Who’s it: An intrapreneur, or internal entrepreneur, is an entrepreneur who works within an organization. They are company employees but think and act like entrepreneurs. They are independent, proactive, creative, and generate new ideas and innovations for the companies they work for.
Just like entrepreneurs, intrapreneurs take direct responsibility and risk in generating business ideas and commercializing them. However, intrapreneurs don’t take all the risks like entrepreneurs.
The final risk lies with the company where the intrapreneur works. They may simply miss out on opportunities for promotion and lose careers if their initiatives fail. But, if successful, the company may appoint them as leaders in the newly formed business unit. And, for the company, a new business unit can add to its revenue stream.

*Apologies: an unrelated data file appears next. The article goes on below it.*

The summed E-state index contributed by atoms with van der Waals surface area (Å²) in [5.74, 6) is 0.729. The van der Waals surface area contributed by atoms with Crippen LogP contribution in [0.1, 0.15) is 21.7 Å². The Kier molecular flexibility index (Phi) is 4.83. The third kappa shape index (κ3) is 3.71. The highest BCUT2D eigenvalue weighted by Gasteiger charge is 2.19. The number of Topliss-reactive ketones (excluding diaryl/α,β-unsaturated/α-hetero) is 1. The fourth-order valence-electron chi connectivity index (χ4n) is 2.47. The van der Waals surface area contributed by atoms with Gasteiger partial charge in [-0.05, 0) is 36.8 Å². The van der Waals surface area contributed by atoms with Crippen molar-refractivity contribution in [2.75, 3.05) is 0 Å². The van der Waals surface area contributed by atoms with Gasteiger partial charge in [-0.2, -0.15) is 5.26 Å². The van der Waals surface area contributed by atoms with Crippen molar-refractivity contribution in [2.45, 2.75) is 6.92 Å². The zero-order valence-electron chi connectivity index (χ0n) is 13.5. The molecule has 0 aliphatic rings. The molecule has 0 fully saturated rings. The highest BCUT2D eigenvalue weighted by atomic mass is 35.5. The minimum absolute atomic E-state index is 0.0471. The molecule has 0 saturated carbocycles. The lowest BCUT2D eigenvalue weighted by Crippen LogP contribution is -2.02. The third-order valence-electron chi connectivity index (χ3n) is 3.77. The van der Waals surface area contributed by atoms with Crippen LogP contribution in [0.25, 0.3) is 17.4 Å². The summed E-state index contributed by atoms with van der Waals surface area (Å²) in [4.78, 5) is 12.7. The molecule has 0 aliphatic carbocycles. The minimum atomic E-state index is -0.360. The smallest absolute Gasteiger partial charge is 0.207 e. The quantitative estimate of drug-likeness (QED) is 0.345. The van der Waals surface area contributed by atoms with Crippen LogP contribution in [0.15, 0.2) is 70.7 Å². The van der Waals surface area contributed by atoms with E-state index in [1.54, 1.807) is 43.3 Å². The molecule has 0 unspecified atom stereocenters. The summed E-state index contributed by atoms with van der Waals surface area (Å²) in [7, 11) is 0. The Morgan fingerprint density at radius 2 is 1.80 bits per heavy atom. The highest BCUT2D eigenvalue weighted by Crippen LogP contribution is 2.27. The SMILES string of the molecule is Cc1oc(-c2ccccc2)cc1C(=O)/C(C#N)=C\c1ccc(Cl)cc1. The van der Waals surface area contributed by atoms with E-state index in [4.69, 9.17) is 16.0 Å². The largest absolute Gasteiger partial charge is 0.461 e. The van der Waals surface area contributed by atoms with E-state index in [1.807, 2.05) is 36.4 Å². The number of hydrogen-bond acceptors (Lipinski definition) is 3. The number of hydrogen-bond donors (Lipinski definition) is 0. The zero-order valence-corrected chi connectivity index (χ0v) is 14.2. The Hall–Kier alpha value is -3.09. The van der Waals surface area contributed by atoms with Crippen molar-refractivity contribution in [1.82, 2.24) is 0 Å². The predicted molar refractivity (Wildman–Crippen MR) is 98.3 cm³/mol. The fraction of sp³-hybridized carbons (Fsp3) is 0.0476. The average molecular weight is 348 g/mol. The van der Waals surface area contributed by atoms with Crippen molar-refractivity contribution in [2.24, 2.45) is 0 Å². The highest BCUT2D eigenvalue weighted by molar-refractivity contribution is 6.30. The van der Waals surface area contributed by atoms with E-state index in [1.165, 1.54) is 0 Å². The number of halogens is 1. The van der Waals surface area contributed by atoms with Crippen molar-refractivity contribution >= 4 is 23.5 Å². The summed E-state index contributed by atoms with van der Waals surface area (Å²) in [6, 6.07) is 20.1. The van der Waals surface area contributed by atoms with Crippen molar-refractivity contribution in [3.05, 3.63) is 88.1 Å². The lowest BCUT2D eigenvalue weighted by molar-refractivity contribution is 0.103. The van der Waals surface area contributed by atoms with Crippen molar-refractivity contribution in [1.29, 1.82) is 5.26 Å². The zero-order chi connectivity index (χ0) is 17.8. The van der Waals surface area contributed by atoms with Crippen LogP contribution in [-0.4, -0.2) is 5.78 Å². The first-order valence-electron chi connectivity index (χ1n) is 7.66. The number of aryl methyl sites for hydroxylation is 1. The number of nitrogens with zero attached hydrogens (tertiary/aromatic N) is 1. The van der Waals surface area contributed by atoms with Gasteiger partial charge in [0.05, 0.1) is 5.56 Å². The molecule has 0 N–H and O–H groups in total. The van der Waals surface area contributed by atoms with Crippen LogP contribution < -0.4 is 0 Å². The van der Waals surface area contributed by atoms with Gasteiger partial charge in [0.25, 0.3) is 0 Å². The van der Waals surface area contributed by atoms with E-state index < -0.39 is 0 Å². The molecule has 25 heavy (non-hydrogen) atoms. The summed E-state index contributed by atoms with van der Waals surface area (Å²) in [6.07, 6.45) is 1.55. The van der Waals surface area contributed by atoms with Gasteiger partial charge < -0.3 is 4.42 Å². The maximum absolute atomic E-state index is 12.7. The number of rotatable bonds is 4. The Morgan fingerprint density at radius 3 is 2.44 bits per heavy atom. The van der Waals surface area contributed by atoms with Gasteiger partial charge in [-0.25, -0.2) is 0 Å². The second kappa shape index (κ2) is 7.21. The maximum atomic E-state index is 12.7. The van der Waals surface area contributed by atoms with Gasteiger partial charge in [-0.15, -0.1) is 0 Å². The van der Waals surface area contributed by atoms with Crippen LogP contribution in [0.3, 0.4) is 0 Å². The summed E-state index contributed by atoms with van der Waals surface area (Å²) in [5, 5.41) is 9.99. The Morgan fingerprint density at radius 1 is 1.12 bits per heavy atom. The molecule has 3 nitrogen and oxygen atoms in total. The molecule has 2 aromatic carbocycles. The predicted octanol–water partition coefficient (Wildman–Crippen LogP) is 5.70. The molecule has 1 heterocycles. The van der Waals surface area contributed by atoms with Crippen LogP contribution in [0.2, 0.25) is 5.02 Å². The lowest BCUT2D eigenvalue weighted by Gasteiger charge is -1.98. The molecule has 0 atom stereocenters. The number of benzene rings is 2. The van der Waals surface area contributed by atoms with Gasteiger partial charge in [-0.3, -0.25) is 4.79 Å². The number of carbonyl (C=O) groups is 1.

Why is intrapreneurship important?
There are several reasons why growing intrapreneurship is strategic for companies. Here are three reasons:
- Generate new revenue stream
- Encouraging motivation within the company
- Sustaining competitive advantage
New growth engine
Intrapreneurs introduce ideas – whether a new product or business – which can be a new revenue stream for their company. Thus, the company diversifies and grows revenue.
It is highly strategic in internal growth strategy. Companies depend on internal entrepreneurship to pursue new projects.
Some employees may be excited about new ideas. They offer a new perspective on something they think is a problem. And they are trying to change the status quo.
And encouraging their entrepreneurship is one way to motivate them. They have the opportunity to experiment and innovate to put their thoughts into a potential new product or innovation.
On the other hand, without getting such opportunities, they are bored and fed up with their routine work. Eventually, they will leave the company to escape the stress and pursue careers elsewhere to realize their passion.